How to Regain Your Motivation After Injury

First of all I just wanted you to know that I’ve suffered from many, many injuries. In fact there was once a time when "Injury" could have been my middle name I got them so often.

Every single year I still get injuries but every single time I come back just as fit and strong as before.

The problem a lot of people have when they get an injury is that they panic…

"Is that the end of my running?"

"Will I ever get back to how I was?"

"Is all that hard work down the drain?"

"What about my weight? Is the weight that I’ve lost just going to come back?"

This can be an extremely frustrating time for people. Maybe they were doing great with their running, maybe they were losing lots of weight, but now everything seems so uncertain again.

So what happens?

Well the injury means that people need to take time off which could be days, weeks, or even months depending on how severe the injury is.

Then they’re faced with the road back, the road that’s going to get them back to the fitness and running ability that they once had.

That’s why it’s so easy to lose motivation when you’ve had some time off, especially through injury…

It’s the disappointment and frustration that you feel when you can’t run as far or as fast as before. There’s also the feeling that you put in all that effort to get to where you were before and now you’ve got to do it again.

Now for the good news…

Well the first bit of good news is that your fitness and running ability will come back quickly when you get back to consistent running.

In fact you’re going to regain your fitness and running ability much quicker than the first time around when you were breaking into new territory.

The next bit of good news is that virtually everybody who gets injured makes a full recovery and returns to full fitness when they get back into their training plan.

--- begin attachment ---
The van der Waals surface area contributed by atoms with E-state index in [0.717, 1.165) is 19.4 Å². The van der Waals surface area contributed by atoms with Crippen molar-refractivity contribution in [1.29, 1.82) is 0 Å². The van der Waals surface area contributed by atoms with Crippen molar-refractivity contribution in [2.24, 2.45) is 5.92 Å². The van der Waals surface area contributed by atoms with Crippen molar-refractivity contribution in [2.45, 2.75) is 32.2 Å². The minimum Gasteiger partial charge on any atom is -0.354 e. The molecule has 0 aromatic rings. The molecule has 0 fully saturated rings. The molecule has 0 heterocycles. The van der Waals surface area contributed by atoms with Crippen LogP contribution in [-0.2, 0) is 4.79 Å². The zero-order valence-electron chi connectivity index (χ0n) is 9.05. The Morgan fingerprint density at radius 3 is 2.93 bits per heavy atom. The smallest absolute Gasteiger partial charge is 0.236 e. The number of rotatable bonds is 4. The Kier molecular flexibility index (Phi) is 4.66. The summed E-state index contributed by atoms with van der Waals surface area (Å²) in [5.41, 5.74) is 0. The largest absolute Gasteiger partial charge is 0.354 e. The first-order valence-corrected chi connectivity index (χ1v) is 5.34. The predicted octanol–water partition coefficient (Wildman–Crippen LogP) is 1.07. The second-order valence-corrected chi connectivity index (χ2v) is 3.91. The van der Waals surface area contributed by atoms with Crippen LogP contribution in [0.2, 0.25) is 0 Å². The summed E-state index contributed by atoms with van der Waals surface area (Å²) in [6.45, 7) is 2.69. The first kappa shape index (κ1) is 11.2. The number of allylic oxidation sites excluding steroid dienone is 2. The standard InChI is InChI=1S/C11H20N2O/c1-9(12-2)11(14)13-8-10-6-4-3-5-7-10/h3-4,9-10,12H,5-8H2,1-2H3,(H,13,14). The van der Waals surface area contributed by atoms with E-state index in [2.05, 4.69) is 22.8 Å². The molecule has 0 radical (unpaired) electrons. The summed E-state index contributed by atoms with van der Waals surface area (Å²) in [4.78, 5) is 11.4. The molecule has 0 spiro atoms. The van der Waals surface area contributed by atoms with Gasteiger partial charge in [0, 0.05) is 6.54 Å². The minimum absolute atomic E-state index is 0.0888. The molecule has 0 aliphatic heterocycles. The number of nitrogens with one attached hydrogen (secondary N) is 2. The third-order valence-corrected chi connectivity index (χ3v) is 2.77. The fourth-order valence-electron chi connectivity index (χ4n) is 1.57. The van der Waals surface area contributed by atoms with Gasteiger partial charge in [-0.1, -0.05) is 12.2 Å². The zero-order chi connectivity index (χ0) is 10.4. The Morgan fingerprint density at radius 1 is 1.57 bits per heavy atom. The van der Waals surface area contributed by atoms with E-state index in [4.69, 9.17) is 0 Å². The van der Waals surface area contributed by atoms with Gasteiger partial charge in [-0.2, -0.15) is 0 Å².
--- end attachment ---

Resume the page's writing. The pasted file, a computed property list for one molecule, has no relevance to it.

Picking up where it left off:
So really there’s no excuse not to get back from your injury and get back to where you were before or even better. You are capable of it and it’s only your mental attitude that will hold you back, NOT your body.

What can you do to regain motivation after injury?

Well first of all keep reminding yourself about what I’ve just told you.

You can make a full recovery! You can get back to where you were before and even better!

Yes it will take some time, effort, and persistence, but so what?

Wouldn’t you like to get back to your previous fitness and running ability and keep improving your health, fitness, and body…

Or would you rather accept the slow and painful slide towards poorer and poorer health and fitness while adding more weight?

Well that’s the choice you have, either move forwards again or go backwards.

Another good thing to do is to focus on what you can do now rather than feeling down about what you used to be able to do. Try to accept that you’ve been injured and lost some fitness.

Injury happens to everyone who does any energetic activity such as running. You are not alone with this. You are not being singled out for special treatment. EVERYBODY gets injured.

When you accept your injury and think about how you’re going to get back, it provides a much more positive focus rather than feeling like you’ve been hard done by.

Remember that it’s how you come back that matters…

If you get back to consistent running then you’ll regain everything you had before and maybe even much more…

If you quit then you’ll undo all of your hard work and you’ll backslide in the wrong direction which won’t take you anywhere near to where you want to go.

So keep persisting and come back fitter and stronger than ever. Like I said earlier, I’ve had more than my fair share of injuries but I didn’t let them beat me.

Don’t let your injury beat YOU!

What about your experiences?

Are you struggling right now with motivation after an injury? What are you going to do about it?

Have you struggled with an injury in the past? How did you motivate yourself to get back to running?

Feel free to share any comments or experiences that you’ve had as I’m sure that other people will find them useful and motivating.